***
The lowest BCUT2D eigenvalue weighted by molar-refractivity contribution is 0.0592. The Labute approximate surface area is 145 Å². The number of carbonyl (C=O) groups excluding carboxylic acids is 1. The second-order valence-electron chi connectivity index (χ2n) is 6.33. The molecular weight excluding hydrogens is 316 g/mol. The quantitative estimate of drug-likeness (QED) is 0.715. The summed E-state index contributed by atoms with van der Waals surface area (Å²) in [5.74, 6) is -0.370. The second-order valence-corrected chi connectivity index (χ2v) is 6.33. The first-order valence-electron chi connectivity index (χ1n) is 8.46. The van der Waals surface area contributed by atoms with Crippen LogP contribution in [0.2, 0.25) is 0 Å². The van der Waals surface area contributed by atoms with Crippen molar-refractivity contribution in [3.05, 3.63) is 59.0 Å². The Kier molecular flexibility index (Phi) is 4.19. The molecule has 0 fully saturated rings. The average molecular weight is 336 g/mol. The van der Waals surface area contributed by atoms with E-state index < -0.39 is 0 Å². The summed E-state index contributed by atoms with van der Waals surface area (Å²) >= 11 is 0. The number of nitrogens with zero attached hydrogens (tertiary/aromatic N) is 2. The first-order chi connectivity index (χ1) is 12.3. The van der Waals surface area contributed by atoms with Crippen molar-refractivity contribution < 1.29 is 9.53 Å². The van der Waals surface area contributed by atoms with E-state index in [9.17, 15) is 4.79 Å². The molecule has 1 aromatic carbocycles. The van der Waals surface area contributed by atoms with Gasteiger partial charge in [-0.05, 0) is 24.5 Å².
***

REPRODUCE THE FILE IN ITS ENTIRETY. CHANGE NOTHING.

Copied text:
The lowest BCUT2D eigenvalue weighted by molar-refractivity contribution is 0.0592. The Labute approximate surface area is 145 Å². The number of carbonyl (C=O) groups excluding carboxylic acids is 1. The second-order valence-electron chi connectivity index (χ2n) is 6.33. The molecular weight excluding hydrogens is 316 g/mol. The quantitative estimate of drug-likeness (QED) is 0.715. The summed E-state index contributed by atoms with van der Waals surface area (Å²) in [5.74, 6) is -0.370. The second-order valence-corrected chi connectivity index (χ2v) is 6.33. The first-order valence-electron chi connectivity index (χ1n) is 8.46. The van der Waals surface area contributed by atoms with Crippen LogP contribution in [0.2, 0.25) is 0 Å². The van der Waals surface area contributed by atoms with Crippen molar-refractivity contribution in [3.05, 3.63) is 59.0 Å². The Kier molecular flexibility index (Phi) is 4.19. The molecule has 0 fully saturated rings. The average molecular weight is 336 g/mol. The van der Waals surface area contributed by atoms with E-state index < -0.39 is 0 Å². The summed E-state index contributed by atoms with van der Waals surface area (Å²) >= 11 is 0. The number of nitrogens with zero attached hydrogens (tertiary/aromatic N) is 2. The first-order chi connectivity index (χ1) is 12.3. The van der Waals surface area contributed by atoms with Crippen molar-refractivity contribution < 1.29 is 9.53 Å². The van der Waals surface area contributed by atoms with E-state index in [9.17, 15) is 4.79 Å². The molecule has 1 aromatic carbocycles. The van der Waals surface area contributed by atoms with Gasteiger partial charge in [-0.05, 0) is 24.5 Å².